Saturday, December 20, 2014

Window on Eurasia: Putin Wants Donbas inside Ukraine for Same Reason Stalin Did – But the World has Changed

Paul Goble


            Staunton, December 20 – Twenty times during his press conference, Vladimir Putin said that he supports the territorial integrity of Ukraine, simultaneously the latest example of his dishonesty and duplicity, his efforts to win support from the West for a settlement in his favor, and his desire to exploit a pro-Moscow minority inside Ukraine to undermine Kyiv in the future.


            In a comment posted online yesterday, Andrey Piontkovsky points out that having failed with his plans to detach “Greater Novorossiya” from Ukraine, Putin very much needs to have that region remain as “a cancerous tumor” within the borders of Ukraine and to use it against Kyiv (


            “The illusion of the territorial integrity of Ukraine,” Piontkovsky suggests, is a trap for the Ukrainian leadership because the Kremlin leader has no intention of leaving the area but only forcing Kyiv to bear the social welfare costs of the depressed east while continuing to undermine the ability of the Ukrainian state to control that territory or function independently of Moscow.


            According to the Russian analyst, “Putin’s new line is to strangle Ukraine not by a direct war but by economic and political means and a game of cat and mouse with it by talking about the so-called territorial integrity” of that country.


            This may be a new line for Putin, but it is entirely consistent with the line Stalin pursued in drawing the borders of Ukraine and the other Soviet republics and one equally consistent with the way in which the West has approached the unpacking of the Soviet system in the two decades since the collapse of the USSR in 1991.


            Soviet propagandists asserted and many in both Russia and the West believe that Stalin attempted to draw the borders of the republics of the Soviet Union in such a way as to create nationally homogeneous republics. But in fact, that was never true. Instead, the Kremlin dictator always drew the lines in such a way that these republics were not homogeneous.


            Moscow’s reasoning was simple: if it ensured that there was a local minority, either consisting of ethnic Russians as in Ukraine or Kazakhstan, for example, or of another competing nationality as in Central Asia or the Caucasus, it could kill two birds with one stone.


            On the one hand, it would guarantee itself a ready-made set of agents in place who would be ready to do Moscow’s bidding in exchange for protection. And on the other, by using these “assets,” the center would heighten tensions between those nationalities relative to tensions between the titular nationality and Moscow, allowing the center to present itself falsely as an arbiter between them.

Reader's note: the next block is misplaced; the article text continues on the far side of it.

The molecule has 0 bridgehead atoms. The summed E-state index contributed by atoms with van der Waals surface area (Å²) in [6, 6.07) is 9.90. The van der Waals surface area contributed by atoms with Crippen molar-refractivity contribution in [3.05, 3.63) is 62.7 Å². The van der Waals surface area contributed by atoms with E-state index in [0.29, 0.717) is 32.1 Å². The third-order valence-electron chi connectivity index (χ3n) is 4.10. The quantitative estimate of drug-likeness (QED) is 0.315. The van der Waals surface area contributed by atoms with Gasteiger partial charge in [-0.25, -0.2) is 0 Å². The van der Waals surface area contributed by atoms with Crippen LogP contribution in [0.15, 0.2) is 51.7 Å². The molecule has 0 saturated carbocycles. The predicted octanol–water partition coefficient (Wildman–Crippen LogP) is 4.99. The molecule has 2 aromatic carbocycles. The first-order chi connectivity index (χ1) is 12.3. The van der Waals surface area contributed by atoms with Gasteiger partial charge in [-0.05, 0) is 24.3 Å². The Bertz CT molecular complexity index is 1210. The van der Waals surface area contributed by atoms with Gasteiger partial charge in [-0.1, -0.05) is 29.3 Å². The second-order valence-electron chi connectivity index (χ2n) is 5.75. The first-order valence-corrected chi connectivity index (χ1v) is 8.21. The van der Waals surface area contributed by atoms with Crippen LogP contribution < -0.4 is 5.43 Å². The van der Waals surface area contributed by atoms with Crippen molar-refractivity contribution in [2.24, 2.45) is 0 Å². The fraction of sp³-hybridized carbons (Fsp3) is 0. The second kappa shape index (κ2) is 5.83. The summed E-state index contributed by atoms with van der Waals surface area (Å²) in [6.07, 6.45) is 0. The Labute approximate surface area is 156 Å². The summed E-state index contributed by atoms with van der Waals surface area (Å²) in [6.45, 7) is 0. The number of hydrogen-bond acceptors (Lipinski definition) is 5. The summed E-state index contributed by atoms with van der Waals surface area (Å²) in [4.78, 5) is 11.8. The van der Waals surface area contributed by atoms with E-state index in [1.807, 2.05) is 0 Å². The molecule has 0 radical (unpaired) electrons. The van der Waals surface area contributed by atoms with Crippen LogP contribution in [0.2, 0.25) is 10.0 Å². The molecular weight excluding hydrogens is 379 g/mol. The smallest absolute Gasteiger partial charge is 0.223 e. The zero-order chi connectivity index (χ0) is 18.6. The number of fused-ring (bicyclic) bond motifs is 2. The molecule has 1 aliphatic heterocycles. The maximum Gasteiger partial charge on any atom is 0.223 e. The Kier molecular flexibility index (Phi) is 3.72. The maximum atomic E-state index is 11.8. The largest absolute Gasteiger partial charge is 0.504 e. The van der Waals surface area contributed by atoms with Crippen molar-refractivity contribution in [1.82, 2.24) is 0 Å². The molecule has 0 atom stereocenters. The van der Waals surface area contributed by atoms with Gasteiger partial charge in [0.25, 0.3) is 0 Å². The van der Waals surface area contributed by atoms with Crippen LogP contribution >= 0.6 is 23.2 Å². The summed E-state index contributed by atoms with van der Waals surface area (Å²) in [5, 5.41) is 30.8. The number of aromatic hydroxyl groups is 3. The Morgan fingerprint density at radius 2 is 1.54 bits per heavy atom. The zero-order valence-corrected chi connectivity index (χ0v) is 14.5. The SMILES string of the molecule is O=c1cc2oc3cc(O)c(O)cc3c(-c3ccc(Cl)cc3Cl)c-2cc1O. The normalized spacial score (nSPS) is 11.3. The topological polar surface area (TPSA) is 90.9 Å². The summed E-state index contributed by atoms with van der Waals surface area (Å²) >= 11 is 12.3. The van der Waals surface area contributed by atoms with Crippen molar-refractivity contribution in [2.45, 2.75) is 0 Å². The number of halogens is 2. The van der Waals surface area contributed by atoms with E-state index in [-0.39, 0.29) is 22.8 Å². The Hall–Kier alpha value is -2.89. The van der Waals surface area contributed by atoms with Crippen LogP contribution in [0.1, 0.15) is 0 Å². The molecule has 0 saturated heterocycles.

Moreover, returning the principle of border stability after violating it first in Georgia and now in Crimea, Putin will win support from some in the West who will see that as an opening for a new round of cooperation with the Kremlin – given that a commitment to the stability of borders in the former Soviet space has been a core element of Western policy since 1992.


            The quintessential expression of this position was the declaration by a White House spokesman on February 6,1992, that the United States would “never recognize any secession from secession on the territory of the former Soviet Union,” a declaration that titled the balance against any further moves toward self-determination in the name of stability.


            But three things have changed since that time that make Putin’s move less likely to work on the ground if not in Western chancelleries than he may think. First, many ethnic Russians and even more non-Russian speakers now have a civic identification with the countries in which they live and will not play the game as Putin hopes. That is why he has failed in Ukraine so far.


            Second, Putin’s Anschluss of Crimea and his incautious language about becoming the latest “ingatherer of Russian lands” not only has alarmed the titular nationalities of the non-Russian countries but has also frightened many ethnic Russians there who know they are better off in those countries than in Russia.


            And third, by his naked aggression in Crimea and other parts of Ukraine, Putin has alarmed enough people in the West that most will not be taken in by this latest turn in the Kremlin line. Instead, they will understand and act to make sure that Putin cannot play a Stalin-like role there or anywhere else beyond the borders of his country.

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